Manly skipper Daly Cherry-Evans has encouraged serial niggler Dylan Walker not to change despite the fractured eye socket he copped.
The Sea Eagles will be without Walker for up to six weeks as he recovers from the punches which earned Melbourne centre Curtis Scott a two-match NRL ban.
Walker had engaged in a running battle with Scott during Saturday night’s match at AAMI Park and he appeared to acknowledge his provocation with a post-match Instagram post saying “Talk s…t get hit. Well done sir,” with a photo of his battered face.
Cherry-Evans on Tuesday denied Walker had overstepped the mark by verballing Scott, declaring he’d heard worse things on the field.
He also didn’t see any need for him to change his niggling ways.
“No way, Mick Ennis never had to,” Cherry-Evans said.
“It’s a part of the game. He certainly wasn’t the only one out there talking a bit of rubbish either.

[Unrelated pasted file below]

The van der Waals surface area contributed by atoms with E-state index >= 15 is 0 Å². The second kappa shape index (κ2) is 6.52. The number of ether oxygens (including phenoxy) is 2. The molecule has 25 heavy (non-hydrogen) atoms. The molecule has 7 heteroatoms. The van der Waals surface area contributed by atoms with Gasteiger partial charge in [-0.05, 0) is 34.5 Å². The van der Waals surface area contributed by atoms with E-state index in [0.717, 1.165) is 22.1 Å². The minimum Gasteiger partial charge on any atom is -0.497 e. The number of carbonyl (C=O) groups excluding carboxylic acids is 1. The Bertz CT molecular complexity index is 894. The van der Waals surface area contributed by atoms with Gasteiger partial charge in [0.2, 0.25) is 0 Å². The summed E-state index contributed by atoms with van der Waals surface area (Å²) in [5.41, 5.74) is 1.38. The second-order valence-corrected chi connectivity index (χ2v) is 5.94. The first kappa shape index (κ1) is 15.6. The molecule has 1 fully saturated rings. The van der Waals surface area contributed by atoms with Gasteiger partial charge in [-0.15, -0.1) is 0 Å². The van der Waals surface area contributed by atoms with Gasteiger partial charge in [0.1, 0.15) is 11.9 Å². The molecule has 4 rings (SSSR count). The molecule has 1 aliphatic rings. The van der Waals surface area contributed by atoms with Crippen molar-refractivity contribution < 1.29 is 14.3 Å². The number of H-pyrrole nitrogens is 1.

“It’s a part of rugby league. This time it led to some action.”
Cherry-Evans was reluctant to wade into the debate over whether Scott’s two-match ban was adequate, given how long his punch victim was sidelined.
However he was open to change.
“That’s too hard for me to decide, sometimes it’s intentional and sometimes it’s unintentional,” said Cherry-Evans, when asked if injuries should be a factor in determining suspensions.
“That’s for the NRL to decide.
“If that was a decision that the NRL was to make, that if any form of striking led to injury, and the repercussion could match the injury, that would be fine with me.”
Several of Walkers’ teammates indicated the length of Scott’s ban sat uncomfortably with them.
“You’d like to see him get more but at the end of the day it’s (the NRL’s) decision and you have to get on with it,” Joel Thompson said.